By Donald Eng on July 6, 2017
Children who have suffered domestic or sexual abuse will get to enjoy a week of therapeutic camp under a new program by the Center for Family Justice.
Beginning this week, The Center for Family Justice plans to bring a safe, healthy and fun summer camp experience to approximately 40 local children who have been adversely impacted by the generational cycles of domestic and sexual violence and child abuse.
Camp Hope Connecticut launched on June 26 as the first summer camp and mentoring program in New England for children who have experienced primary or secondary abuse and trauma.
This groundbreaking camp, which offers a clinically-proven curriculum designed to help children overcome trauma to lead more Hopeful lives, is being offered by the Center in close collaboration with the Central Connecticut Coast YMCA at two locations: Lakewood-Trumbull YMCA Camp Tepee in Monroe, and YMCA Camp Hi-Rock in the Massachusetts Berkshires.
“We are thrilled to bring this extraordinary experience to children who have experienced trauma they did not deserve,” said Debra A. Greenwood, President/CEO of CFJ. “By founding a Camp Hope in our region, we are taking an important step toward giving kids back part of the childhoods they have lost to abuse and trauma. We are also giving them Hope they can lead safer, healthier lives free of trauma and abuse in the future.”
Camp Hope Connecticut is modeled after several other Camp Hope programs which have launched throughout the United States during the past several years. The first Camp Hope opened in San Diego, Calif. in 2003.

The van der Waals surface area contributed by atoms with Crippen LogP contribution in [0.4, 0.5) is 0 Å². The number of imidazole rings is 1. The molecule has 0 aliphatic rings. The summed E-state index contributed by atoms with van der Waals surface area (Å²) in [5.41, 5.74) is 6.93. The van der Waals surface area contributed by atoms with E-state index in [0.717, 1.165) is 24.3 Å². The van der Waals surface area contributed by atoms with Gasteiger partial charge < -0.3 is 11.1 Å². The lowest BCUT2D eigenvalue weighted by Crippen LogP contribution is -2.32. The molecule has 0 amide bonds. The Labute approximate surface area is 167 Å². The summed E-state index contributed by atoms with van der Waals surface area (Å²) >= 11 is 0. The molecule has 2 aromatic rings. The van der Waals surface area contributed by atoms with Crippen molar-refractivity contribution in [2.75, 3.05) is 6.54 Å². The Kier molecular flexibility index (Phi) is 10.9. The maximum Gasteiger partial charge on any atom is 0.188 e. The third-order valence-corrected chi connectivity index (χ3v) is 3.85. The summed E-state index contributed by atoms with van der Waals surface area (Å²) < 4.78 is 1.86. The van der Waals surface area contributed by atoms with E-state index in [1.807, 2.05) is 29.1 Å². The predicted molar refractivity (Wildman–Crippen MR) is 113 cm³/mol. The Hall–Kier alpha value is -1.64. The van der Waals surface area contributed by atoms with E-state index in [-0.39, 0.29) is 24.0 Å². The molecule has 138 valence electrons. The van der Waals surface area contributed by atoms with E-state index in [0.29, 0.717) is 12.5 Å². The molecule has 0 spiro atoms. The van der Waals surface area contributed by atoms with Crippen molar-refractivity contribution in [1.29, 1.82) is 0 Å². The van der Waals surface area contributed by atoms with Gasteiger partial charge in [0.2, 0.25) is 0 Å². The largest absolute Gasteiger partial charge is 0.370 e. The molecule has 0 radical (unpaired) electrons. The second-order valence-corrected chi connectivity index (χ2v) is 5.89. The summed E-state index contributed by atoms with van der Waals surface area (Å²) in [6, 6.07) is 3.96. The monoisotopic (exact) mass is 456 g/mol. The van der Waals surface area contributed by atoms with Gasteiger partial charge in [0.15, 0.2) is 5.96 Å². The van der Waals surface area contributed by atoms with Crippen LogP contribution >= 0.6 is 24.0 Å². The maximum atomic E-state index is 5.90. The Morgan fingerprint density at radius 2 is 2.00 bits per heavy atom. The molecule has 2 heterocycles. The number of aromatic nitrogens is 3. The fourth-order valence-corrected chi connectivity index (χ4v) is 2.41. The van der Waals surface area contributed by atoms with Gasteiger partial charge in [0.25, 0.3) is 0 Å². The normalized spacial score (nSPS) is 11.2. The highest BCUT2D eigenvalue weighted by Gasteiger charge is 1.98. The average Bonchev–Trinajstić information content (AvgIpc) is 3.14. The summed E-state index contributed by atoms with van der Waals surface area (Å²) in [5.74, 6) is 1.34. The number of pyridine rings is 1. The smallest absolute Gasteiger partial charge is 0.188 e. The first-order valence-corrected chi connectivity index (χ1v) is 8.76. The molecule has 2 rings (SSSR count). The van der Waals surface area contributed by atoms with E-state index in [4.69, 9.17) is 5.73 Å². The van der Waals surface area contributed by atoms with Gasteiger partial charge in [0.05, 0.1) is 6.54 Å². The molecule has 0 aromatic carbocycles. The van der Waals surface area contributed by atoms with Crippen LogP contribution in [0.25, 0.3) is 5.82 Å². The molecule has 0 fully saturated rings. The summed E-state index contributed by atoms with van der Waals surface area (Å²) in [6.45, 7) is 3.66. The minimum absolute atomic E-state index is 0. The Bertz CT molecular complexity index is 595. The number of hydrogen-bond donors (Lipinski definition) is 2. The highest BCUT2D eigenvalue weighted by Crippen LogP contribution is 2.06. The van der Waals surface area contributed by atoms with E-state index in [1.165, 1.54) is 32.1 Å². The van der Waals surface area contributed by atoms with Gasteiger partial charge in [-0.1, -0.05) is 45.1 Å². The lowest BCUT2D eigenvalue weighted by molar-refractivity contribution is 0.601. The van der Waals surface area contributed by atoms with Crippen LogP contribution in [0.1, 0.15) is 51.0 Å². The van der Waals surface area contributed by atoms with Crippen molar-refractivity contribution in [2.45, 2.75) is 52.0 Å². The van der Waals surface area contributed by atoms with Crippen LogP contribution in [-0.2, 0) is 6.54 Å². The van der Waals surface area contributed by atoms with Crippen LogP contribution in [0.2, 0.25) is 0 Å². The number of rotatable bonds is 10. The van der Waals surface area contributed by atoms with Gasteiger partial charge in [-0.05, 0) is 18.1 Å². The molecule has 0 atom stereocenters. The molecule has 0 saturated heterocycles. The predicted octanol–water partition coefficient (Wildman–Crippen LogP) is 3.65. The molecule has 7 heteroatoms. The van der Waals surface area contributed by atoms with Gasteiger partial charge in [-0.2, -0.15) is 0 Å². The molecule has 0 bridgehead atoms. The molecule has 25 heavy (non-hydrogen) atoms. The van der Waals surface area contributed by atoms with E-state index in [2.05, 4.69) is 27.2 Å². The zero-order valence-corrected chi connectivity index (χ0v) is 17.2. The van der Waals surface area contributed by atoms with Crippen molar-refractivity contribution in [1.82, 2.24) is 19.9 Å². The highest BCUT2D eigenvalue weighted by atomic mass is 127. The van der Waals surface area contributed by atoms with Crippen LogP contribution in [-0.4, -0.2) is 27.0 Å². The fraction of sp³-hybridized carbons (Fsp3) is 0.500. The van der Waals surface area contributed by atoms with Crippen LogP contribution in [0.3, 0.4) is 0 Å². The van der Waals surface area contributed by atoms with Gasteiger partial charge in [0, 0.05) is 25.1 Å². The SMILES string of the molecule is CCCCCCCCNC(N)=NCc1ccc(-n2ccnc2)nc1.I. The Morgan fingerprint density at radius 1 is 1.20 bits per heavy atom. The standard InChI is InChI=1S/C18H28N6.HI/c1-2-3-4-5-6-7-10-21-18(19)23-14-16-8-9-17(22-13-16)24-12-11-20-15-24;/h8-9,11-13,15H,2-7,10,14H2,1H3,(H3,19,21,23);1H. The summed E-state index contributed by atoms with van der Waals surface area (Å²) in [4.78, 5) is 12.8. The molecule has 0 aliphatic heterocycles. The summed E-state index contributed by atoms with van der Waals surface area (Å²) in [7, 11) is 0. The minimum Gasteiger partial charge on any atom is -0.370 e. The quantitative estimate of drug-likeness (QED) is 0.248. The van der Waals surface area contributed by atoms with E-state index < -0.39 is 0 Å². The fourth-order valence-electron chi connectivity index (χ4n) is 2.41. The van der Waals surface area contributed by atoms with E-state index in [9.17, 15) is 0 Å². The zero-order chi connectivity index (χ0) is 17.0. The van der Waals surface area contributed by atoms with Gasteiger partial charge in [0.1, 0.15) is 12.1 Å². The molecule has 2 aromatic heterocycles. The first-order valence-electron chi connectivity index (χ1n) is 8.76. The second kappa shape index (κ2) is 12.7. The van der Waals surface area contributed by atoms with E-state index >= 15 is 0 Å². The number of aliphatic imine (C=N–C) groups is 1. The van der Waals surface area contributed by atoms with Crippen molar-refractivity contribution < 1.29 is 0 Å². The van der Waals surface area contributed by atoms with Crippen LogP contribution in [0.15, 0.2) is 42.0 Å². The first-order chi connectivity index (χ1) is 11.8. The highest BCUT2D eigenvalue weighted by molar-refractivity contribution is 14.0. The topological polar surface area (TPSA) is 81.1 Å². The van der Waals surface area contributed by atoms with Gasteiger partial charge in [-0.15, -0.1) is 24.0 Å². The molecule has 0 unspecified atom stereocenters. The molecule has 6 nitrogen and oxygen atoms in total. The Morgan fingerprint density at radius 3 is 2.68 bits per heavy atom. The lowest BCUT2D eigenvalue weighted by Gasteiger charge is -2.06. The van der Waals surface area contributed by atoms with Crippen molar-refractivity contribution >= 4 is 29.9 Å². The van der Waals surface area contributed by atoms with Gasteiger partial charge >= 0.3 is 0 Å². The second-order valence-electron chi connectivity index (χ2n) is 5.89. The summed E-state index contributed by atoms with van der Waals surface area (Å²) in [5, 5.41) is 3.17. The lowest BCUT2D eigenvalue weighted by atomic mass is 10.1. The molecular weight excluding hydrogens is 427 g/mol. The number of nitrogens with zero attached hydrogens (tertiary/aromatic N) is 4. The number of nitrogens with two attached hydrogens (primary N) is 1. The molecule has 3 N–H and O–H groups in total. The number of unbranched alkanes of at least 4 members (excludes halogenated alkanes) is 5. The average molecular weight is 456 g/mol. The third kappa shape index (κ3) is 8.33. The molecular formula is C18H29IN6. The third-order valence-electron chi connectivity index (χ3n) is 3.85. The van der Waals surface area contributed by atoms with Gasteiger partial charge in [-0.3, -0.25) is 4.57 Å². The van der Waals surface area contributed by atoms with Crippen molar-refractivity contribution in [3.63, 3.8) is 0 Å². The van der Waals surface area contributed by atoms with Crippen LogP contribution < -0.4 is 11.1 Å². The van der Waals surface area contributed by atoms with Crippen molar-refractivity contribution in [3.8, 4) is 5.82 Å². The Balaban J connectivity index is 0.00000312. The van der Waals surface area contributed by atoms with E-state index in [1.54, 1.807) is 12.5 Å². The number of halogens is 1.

“We are very excited about this partnership,” said Central Connecticut Coast YMCA Senior Vice President and COO Tim Bartlett. “Summer camp is an excellent way to ensure kids stay engaged socially, physically, and academically throughout the summer. In our camps, kids are in a welcoming environment where they can belong, they’re building relationships, developing character and discovering their potential.”
Clinical research has shown these fun, but therapeutic camps work; giving children who attend a greater sense of optimism and resiliency.
The Center was also recently recognized with a prestigious national award for innovation by the National Children’s Alliance for bringing Camp Hope Connecticut to children from the six communities it serves: Bridgeport, Easton, Fairfield, Monroe, Trumbull and Stratford.
To create this transformative experience, Camp Hope Connecticut depends on a close partnership with the Central Connecticut Coast YMCA, which is offering its accredited camp facilities and support from its staff.
Jessica Speer-Holmes, executive director of Camp Hi-Rock, said that besides helping children overcome their trauma, Camp Hope Connecticut will offer them a chance to enjoy the beauty of nature and the joys of summer.
“They will be going to camp in an incredibly beautiful place where they will be apart from screen time and the Internet and be with all these caring wonderful people and surrounded by nature,” she said. “For the Camp Hope kids there will also be a unique component of understanding their trauma and helping them cope with it in a very committed way through a curriculum that’s helping them overcome their experiences.”
Children will attend Camp Hope Connecticut for free, but the Center has been fundraising to cover the cost of sending the children to camp. It costs approximately $1,000 to send a camper for a week of overnight camp and $500 for a week of day camp.
“We are grateful for the financial support we have received from generous benefactors to help us bring this camp to children who will benefit from this experience,” said Greenwood. Among the benefactors who have supported Camp Hope Connecticut are Verizon Corp., which has endowed 15 camperships.
To support Camp Hope Connecticut, contact Marissa Donnelly at MDonnelly@CenterforFamilyJustice.org or at 203-334-6154 ext. 121.
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